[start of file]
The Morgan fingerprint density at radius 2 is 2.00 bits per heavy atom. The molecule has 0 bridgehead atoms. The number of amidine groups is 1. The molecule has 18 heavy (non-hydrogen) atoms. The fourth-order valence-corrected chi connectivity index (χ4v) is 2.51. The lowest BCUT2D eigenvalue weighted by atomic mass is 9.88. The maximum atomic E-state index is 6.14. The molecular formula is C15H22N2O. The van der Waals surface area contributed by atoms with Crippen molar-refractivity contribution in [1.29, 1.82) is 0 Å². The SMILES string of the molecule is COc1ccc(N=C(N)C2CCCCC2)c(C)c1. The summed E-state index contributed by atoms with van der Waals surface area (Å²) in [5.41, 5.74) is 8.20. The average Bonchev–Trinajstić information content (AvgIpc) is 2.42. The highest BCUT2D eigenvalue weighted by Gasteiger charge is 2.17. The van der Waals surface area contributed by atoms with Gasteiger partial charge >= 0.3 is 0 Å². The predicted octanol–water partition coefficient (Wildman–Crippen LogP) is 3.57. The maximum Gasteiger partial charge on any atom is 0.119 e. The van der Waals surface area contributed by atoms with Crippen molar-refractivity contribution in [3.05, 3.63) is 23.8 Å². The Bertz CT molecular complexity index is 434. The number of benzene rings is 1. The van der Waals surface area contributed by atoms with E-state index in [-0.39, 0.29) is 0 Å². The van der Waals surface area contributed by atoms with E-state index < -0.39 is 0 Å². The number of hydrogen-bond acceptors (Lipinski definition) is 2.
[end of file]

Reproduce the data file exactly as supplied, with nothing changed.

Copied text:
The Morgan fingerprint density at radius 2 is 2.00 bits per heavy atom. The molecule has 0 bridgehead atoms. The number of amidine groups is 1. The molecule has 18 heavy (non-hydrogen) atoms. The fourth-order valence-corrected chi connectivity index (χ4v) is 2.51. The lowest BCUT2D eigenvalue weighted by atomic mass is 9.88. The maximum atomic E-state index is 6.14. The molecular formula is C15H22N2O. The van der Waals surface area contributed by atoms with Crippen molar-refractivity contribution in [1.29, 1.82) is 0 Å². The SMILES string of the molecule is COc1ccc(N=C(N)C2CCCCC2)c(C)c1. The summed E-state index contributed by atoms with van der Waals surface area (Å²) in [5.41, 5.74) is 8.20. The average Bonchev–Trinajstić information content (AvgIpc) is 2.42. The highest BCUT2D eigenvalue weighted by Gasteiger charge is 2.17. The van der Waals surface area contributed by atoms with Gasteiger partial charge >= 0.3 is 0 Å². The predicted octanol–water partition coefficient (Wildman–Crippen LogP) is 3.57. The maximum Gasteiger partial charge on any atom is 0.119 e. The van der Waals surface area contributed by atoms with Crippen molar-refractivity contribution in [3.05, 3.63) is 23.8 Å². The Bertz CT molecular complexity index is 434. The number of benzene rings is 1. The van der Waals surface area contributed by atoms with E-state index in [-0.39, 0.29) is 0 Å². The van der Waals surface area contributed by atoms with E-state index < -0.39 is 0 Å². The number of hydrogen-bond acceptors (Lipinski definition) is 2.